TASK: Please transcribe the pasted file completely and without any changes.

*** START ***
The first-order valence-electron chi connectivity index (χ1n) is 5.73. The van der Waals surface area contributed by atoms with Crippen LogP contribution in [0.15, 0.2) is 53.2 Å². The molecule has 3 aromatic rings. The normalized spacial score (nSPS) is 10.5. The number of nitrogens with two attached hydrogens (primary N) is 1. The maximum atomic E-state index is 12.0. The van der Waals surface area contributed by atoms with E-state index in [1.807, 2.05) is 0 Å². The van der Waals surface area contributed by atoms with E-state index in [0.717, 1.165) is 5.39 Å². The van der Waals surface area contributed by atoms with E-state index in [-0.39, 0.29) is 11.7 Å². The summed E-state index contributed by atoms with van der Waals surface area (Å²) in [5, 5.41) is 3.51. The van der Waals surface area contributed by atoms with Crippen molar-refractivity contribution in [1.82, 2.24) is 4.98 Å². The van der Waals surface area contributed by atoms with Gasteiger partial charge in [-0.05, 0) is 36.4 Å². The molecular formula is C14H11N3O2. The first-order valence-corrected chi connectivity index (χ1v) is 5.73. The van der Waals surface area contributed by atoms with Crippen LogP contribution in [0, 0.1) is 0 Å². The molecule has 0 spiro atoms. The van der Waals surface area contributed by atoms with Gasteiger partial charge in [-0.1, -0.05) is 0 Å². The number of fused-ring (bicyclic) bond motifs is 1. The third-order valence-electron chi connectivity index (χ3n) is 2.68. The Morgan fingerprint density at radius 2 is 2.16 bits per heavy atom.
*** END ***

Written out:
The first-order valence-electron chi connectivity index (χ1n) is 5.73. The van der Waals surface area contributed by atoms with Crippen LogP contribution in [0.15, 0.2) is 53.2 Å². The molecule has 3 aromatic rings. The normalized spacial score (nSPS) is 10.5. The number of nitrogens with two attached hydrogens (primary N) is 1. The maximum atomic E-state index is 12.0. The van der Waals surface area contributed by atoms with E-state index in [1.807, 2.05) is 0 Å². The van der Waals surface area contributed by atoms with E-state index in [0.717, 1.165) is 5.39 Å². The van der Waals surface area contributed by atoms with E-state index in [-0.39, 0.29) is 11.7 Å². The summed E-state index contributed by atoms with van der Waals surface area (Å²) in [5, 5.41) is 3.51. The van der Waals surface area contributed by atoms with Crippen molar-refractivity contribution in [1.82, 2.24) is 4.98 Å². The van der Waals surface area contributed by atoms with Gasteiger partial charge in [-0.05, 0) is 36.4 Å². The molecular formula is C14H11N3O2. The first-order valence-corrected chi connectivity index (χ1v) is 5.73. The van der Waals surface area contributed by atoms with Crippen LogP contribution in [0, 0.1) is 0 Å². The molecule has 0 spiro atoms. The van der Waals surface area contributed by atoms with Gasteiger partial charge in [-0.1, -0.05) is 0 Å². The number of fused-ring (bicyclic) bond motifs is 1. The third-order valence-electron chi connectivity index (χ3n) is 2.68. The Morgan fingerprint density at radius 2 is 2.16 bits per heavy atom.